Archive for August, 2013
Reading Street- Common Core Edition- Grade 1- Unit R
Using Street Rhymes in my Poetry Notebooks
Street Rhymes are found on Day 1 of each weekly story. They are used to introduce the week's concept.
I use this activity with my "Blue" advanced group as part of their fluency workstation work. They glue one Street Rhyme in their Poetry Notebook each week. We are on a 6-day cycle so it would be on our Day 1. We practice reading each rhyme daily whole class during our morning meeting and Blue group (yellow group may be able to this early on as well) students practice on their own to build fluency as the week goes on.
I have students glue the rhyme at the top of the page and leave space at the bottom to illustrate sometime during the week.
In this particular rhyme, one of the weekly assignments (in addition to practice reading for fluency) would be to identify all the "number words."
Here's a quick and easy way to make flashcards for all the first grade high frequency words.
Lakeshore Learning has a quick and easy way to use flashcards. If you go to the Lakeshore Learning Site, you will see a blue tab to the top right that says "Resources." Click on the tab and you will see "Teacher Corner." Under Teacher Corner, you will see "Flashcards." This is a great way to make flashcards or word card for your centers. To go directly to the Flashcards click HERE. All you have to do is type the words into the box. Quick and easy!
Below is all the High Frequency Words for the Review Unit. I have already made the Flashcards and saved them as a PDF. This document is four pages long.
There are a couple of ways to make them. You can print the cards on colored paper and laminate and then cut them out. Or, you can print them and send them through the copier with some colored card stock and then cut them out. We bought this card stock from Staples.
Once you have the cards made you can cut them out and use them for centers.
Thanks for following along during my Teaching on a Budget series. This is the last post in the series, but it's not entirely over. I will continue to post frugal classroom ideas and projects for you to try.
When all else fails and you can't tighten the budget anymore, just ask. There are many discrete ways to get the materials you need and the help you so well deserve.
Sign up with Donor's Choose- register your classroom need/project at Donor's Choose an online charity that makes it easy for anyone to help students in need. Public school teachers from every corner of America post classroom project requests on their site, and you can give any amount to the project that most inspires you. When a project reaches its funding goal, they ship the materials to the school. Donors get photos of the project taking place, a letter from the teacher, and insight into how every dollar was spent. Take a look around the site and see what other teachers have requested and how they wrote up their proposal. This will make the process a bit easier and not as intimidating to do. Remember post #3- collaborate…this might me a great place to give it a try!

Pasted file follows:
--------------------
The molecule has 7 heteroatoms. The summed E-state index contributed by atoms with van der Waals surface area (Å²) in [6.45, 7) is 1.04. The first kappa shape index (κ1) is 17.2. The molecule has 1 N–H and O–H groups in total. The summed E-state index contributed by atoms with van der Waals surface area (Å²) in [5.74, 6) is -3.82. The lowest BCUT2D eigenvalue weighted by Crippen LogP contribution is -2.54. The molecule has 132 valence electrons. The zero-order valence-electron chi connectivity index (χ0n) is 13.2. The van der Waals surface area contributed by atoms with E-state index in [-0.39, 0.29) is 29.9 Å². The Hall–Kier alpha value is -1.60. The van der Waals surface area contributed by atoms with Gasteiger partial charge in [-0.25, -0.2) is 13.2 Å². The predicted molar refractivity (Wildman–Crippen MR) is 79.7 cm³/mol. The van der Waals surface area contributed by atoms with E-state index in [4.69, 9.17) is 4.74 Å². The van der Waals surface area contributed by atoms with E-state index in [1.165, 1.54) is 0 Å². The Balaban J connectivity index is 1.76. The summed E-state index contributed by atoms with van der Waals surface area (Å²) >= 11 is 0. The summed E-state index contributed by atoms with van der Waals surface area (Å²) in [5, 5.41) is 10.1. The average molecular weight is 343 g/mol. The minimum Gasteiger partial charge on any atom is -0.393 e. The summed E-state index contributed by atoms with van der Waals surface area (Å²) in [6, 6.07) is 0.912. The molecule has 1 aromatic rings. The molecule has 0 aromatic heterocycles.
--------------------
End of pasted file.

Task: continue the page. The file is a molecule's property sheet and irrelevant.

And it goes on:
Ask for Parent/Family donations
My weekly classroom newsletter always has a wish list section. I am always in need of tissues, zip lock bags, glue sticks, and reusable containers. We go through these things so quickly that I always ask for them as needed. A newsletter is a great way to keep the home/school connection open but is also gives you an opportunity to make classroom requests without feeling like you are asking for too much.
If you don't have the time to add a newsletter to your to-do list head over to TeacherLists.com it is a great website for teachers to post their supply list and share it with parents. It can be emailed of printed out and handed out during open house or slipped right into the homework folder.
During Open House/Back to School Night, I set up a pocket chart with baseballs displayed on it. Each baseball has an item written on it that I would like donated to the classroom. Families who choose to may select a ball and return it to school with the purchased donation.
I'm always looking for something "new and exciting" for my students to do in their word work center. I want a center that each student can work at once they have 70% accuracy with the skill. I want them to be learning, practicing, and mastering this skill during independent center time. This is a great activity to do with high frequency words and the weekly spelling words.
Where did I get this idea? PINTEREST! http://purposefulplayink.blogspot.com pinned this idea and I thought it was great!
I made my own to use in my classroom and laminated them, so the students can use markers and just wipe it off easily. No more wasting sheets and sheets of paper!
I use a cookie sheet, so that magnetic letters stay on as they build. I got these cookie sheets at the Dollar Store. I like them becasue they are small enough for each student to work on at their seat or at a table.